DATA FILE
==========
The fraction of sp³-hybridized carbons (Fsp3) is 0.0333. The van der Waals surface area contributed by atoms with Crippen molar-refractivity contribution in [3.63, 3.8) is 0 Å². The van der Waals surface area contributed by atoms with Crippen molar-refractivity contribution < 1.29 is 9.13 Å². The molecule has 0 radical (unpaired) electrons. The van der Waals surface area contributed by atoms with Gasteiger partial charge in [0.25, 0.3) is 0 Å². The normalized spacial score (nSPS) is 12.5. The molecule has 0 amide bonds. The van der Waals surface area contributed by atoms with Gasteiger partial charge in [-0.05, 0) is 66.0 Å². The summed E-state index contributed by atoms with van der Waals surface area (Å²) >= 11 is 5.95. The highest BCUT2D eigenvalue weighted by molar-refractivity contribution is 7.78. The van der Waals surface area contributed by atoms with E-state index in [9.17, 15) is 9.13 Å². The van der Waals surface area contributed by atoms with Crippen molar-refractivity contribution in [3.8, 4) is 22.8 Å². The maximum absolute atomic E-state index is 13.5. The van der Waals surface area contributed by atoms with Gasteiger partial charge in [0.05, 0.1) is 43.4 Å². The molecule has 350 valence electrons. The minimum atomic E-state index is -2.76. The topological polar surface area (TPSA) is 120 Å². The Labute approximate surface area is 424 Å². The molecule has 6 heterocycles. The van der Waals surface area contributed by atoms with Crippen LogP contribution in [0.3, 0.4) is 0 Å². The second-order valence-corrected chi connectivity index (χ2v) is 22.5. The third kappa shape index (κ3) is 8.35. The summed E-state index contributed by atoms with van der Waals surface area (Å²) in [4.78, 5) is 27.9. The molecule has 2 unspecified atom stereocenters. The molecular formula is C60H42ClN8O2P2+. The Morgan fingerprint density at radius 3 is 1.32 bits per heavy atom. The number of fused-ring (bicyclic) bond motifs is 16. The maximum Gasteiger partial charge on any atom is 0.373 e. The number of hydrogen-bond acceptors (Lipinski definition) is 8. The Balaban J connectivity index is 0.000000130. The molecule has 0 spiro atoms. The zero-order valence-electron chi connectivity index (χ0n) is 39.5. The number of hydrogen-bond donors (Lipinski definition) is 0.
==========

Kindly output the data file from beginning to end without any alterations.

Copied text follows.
The fraction of sp³-hybridized carbons (Fsp3) is 0.0333. The van der Waals surface area contributed by atoms with Crippen molar-refractivity contribution in [3.63, 3.8) is 0 Å². The van der Waals surface area contributed by atoms with Crippen molar-refractivity contribution < 1.29 is 9.13 Å². The molecule has 0 radical (unpaired) electrons. The van der Waals surface area contributed by atoms with Gasteiger partial charge in [0.25, 0.3) is 0 Å². The normalized spacial score (nSPS) is 12.5. The molecule has 0 amide bonds. The van der Waals surface area contributed by atoms with Gasteiger partial charge in [-0.05, 0) is 66.0 Å². The summed E-state index contributed by atoms with van der Waals surface area (Å²) >= 11 is 5.95. The highest BCUT2D eigenvalue weighted by molar-refractivity contribution is 7.78. The van der Waals surface area contributed by atoms with E-state index in [9.17, 15) is 9.13 Å². The van der Waals surface area contributed by atoms with Crippen molar-refractivity contribution in [3.8, 4) is 22.8 Å². The maximum absolute atomic E-state index is 13.5. The van der Waals surface area contributed by atoms with Gasteiger partial charge in [0.05, 0.1) is 43.4 Å². The molecule has 350 valence electrons. The minimum atomic E-state index is -2.76. The topological polar surface area (TPSA) is 120 Å². The Labute approximate surface area is 424 Å². The molecule has 6 heterocycles. The van der Waals surface area contributed by atoms with Crippen LogP contribution in [0.3, 0.4) is 0 Å². The second-order valence-corrected chi connectivity index (χ2v) is 22.5. The third kappa shape index (κ3) is 8.35. The summed E-state index contributed by atoms with van der Waals surface area (Å²) in [4.78, 5) is 27.9. The molecule has 2 unspecified atom stereocenters. The molecular formula is C60H42ClN8O2P2+. The Morgan fingerprint density at radius 3 is 1.32 bits per heavy atom. The number of fused-ring (bicyclic) bond motifs is 16. The maximum Gasteiger partial charge on any atom is 0.373 e. The number of hydrogen-bond acceptors (Lipinski definition) is 8. The Balaban J connectivity index is 0.000000130. The molecule has 0 spiro atoms. The zero-order valence-electron chi connectivity index (χ0n) is 39.5. The number of hydrogen-bond donors (Lipinski definition) is 0.